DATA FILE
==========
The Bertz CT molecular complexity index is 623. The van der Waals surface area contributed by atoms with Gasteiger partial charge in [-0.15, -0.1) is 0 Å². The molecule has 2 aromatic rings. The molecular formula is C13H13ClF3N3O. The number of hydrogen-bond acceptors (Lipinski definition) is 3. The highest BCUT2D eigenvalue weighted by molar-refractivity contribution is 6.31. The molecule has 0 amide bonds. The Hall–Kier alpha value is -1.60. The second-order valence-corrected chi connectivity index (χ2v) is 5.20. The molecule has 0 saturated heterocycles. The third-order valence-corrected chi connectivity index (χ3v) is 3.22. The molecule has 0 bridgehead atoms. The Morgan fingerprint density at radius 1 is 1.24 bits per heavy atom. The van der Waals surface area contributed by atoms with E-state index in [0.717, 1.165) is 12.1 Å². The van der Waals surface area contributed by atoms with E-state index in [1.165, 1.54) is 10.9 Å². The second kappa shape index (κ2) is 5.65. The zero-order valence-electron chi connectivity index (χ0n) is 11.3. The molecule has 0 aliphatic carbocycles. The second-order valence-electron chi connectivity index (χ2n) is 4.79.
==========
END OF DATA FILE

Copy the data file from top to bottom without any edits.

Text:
The Bertz CT molecular complexity index is 623. The van der Waals surface area contributed by atoms with Gasteiger partial charge in [-0.15, -0.1) is 0 Å². The molecule has 2 aromatic rings. The molecular formula is C13H13ClF3N3O. The number of hydrogen-bond acceptors (Lipinski definition) is 3. The highest BCUT2D eigenvalue weighted by molar-refractivity contribution is 6.31. The molecule has 0 amide bonds. The Hall–Kier alpha value is -1.60. The second-order valence-corrected chi connectivity index (χ2v) is 5.20. The molecule has 0 saturated heterocycles. The third-order valence-corrected chi connectivity index (χ3v) is 3.22. The molecule has 0 bridgehead atoms. The Morgan fingerprint density at radius 1 is 1.24 bits per heavy atom. The van der Waals surface area contributed by atoms with E-state index in [0.717, 1.165) is 12.1 Å². The van der Waals surface area contributed by atoms with E-state index in [1.165, 1.54) is 10.9 Å². The second kappa shape index (κ2) is 5.65. The zero-order valence-electron chi connectivity index (χ0n) is 11.3. The molecule has 0 aliphatic carbocycles. The second-order valence-electron chi connectivity index (χ2n) is 4.79.